Saturday, May 10, 2008

More Birding on the Dry Tortugas

The Dry Tortugas have a reputation for superb spring birding. In addition to the nesting colonies of tropical seabirds which I wrote about last week, these tiny spots of land in the Gulf of Mexico are a resting place for migrating birds.

Eventually I tore my gaze from the clouds of Sooty Terns over Bush Key, the perching Brown Noddies, and the whisper-like flight of the Magnificent Frigatebirds, and began exploring other parts of Garden Key and Fort Jefferson.

On the pilings of the old pier, Royal Terns perched regally, along with several Black-bellied Plovers, most still coming into the breeding plumage which gives them their name. A single Whimbrel briefly showed its long, down-curved bill before tucking it beneath a wing and dozing off in the warm mid-day sun. On the sandy shore, a pair of Ruddy Turnstones, like the plovers not yet into their variegated breeding plumage, turned over stones and seaweed in search of food. A single Spotted Sandpiper flew from the beach where a pair of Brown Pelicans were preening. A Sandwich Tern alighted briefly near the pelicans.

I turned from my vantage point and began walking through the campground. A woman came from around the copse of trees. “Did you see the owl?” she asked with quiet excitement. “It went this way.”

I fell in step beside her. A few yards on, we paused. Perched in the grass was a Short-eared Owl, the West Indian race of this wide-spread species that I have now seen from Massachusetts to the Hawaiian Islands to a remote speck of Florida. This time, however, I could clearly see the short feather tufts which are mis-named “ears,” and which give the owl its name. After a few minutes, it became tired of being stared at and flew off around the walls of the fort.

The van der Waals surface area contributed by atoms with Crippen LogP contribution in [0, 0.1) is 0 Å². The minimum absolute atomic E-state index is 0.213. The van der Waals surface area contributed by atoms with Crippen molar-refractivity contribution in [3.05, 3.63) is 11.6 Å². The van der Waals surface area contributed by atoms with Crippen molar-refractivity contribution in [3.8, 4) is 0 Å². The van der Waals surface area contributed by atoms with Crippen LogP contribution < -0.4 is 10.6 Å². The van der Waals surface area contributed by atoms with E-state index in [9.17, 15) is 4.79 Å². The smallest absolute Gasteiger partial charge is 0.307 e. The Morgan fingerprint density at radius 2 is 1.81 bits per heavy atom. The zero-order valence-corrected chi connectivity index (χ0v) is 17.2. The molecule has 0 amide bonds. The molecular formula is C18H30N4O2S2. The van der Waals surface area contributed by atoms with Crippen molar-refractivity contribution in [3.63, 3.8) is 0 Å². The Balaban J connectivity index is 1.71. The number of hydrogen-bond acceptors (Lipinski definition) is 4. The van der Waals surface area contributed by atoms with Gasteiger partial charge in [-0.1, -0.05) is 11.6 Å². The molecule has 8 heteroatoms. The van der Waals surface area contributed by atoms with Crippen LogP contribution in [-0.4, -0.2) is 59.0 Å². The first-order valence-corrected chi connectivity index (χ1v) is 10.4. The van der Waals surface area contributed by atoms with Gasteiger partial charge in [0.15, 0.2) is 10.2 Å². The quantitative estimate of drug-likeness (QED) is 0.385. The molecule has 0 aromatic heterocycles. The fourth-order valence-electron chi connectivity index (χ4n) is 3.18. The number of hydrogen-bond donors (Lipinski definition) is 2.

Inside the walls of Fort Jefferson, the old parade ground is now a grassy expanse with a scattering of trees and shrubs and the reputation for being a spring-time birding hotspot. Most of the visitors to the National Park missed this quiet attraction. There had been no strong weather fronts so there was no songbird fall-out with birds dripping from trees. As the majority of visitors wandered about the old gun emplacements and strolled the top of the fortress walls, they probably wondered about the couple dozen people skulking about with binoculars and spy glasses on tripods or stretched lazily on the grass staring at a tree.

When I first walked into the parade ground, two things caught my attention. Cattle Egrets stalked through the grass. Accustomed to following cattle and eating the insects which the hooves stir up, these long-legged waders were wading the short grass in search of scarce insects. There are few insects on the keys of the Dry Tortugas, and the Cattle Egrets which stop at Fort Jefferson find such slim sustenance that they sometimes take to chasing, and taking, songbirds instead. These Cattle Egrets stayed in the grass, were wary whenever someone began approaching them, and occasionally found something to eat. At least, I did not see them pursing songbirds. They were in breeding plumage with rusty orange patches on the head, back, and neck. Immigrants from Africa to the Western Hemisphere in the late 1800s, they are now widespread in North America and expanding in other parts of the world.